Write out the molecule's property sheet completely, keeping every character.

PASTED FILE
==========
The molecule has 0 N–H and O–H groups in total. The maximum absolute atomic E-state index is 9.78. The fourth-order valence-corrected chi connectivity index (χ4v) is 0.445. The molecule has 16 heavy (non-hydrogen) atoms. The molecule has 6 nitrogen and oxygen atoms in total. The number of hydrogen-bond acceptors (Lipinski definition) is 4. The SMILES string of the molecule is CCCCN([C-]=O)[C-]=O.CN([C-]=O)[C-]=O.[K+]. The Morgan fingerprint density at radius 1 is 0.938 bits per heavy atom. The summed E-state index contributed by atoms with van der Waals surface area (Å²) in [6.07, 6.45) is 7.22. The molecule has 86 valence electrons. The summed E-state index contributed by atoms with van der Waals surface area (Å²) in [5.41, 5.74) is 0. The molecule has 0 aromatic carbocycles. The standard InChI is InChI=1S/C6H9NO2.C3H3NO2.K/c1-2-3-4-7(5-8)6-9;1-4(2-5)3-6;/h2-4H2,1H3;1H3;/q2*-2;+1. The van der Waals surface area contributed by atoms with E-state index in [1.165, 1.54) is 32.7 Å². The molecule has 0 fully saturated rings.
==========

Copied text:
The molecule has 0 N–H and O–H groups in total. The maximum absolute atomic E-state index is 9.78. The fourth-order valence-corrected chi connectivity index (χ4v) is 0.445. The molecule has 16 heavy (non-hydrogen) atoms. The molecule has 6 nitrogen and oxygen atoms in total. The number of hydrogen-bond acceptors (Lipinski definition) is 4. The SMILES string of the molecule is CCCCN([C-]=O)[C-]=O.CN([C-]=O)[C-]=O.[K+]. The Morgan fingerprint density at radius 1 is 0.938 bits per heavy atom. The summed E-state index contributed by atoms with van der Waals surface area (Å²) in [6.07, 6.45) is 7.22. The molecule has 86 valence electrons. The summed E-state index contributed by atoms with van der Waals surface area (Å²) in [5.41, 5.74) is 0. The molecule has 0 aromatic carbocycles. The standard InChI is InChI=1S/C6H9NO2.C3H3NO2.K/c1-2-3-4-7(5-8)6-9;1-4(2-5)3-6;/h2-4H2,1H3;1H3;/q2*-2;+1. The van der Waals surface area contributed by atoms with E-state index in [1.165, 1.54) is 32.7 Å². The molecule has 0 fully saturated rings.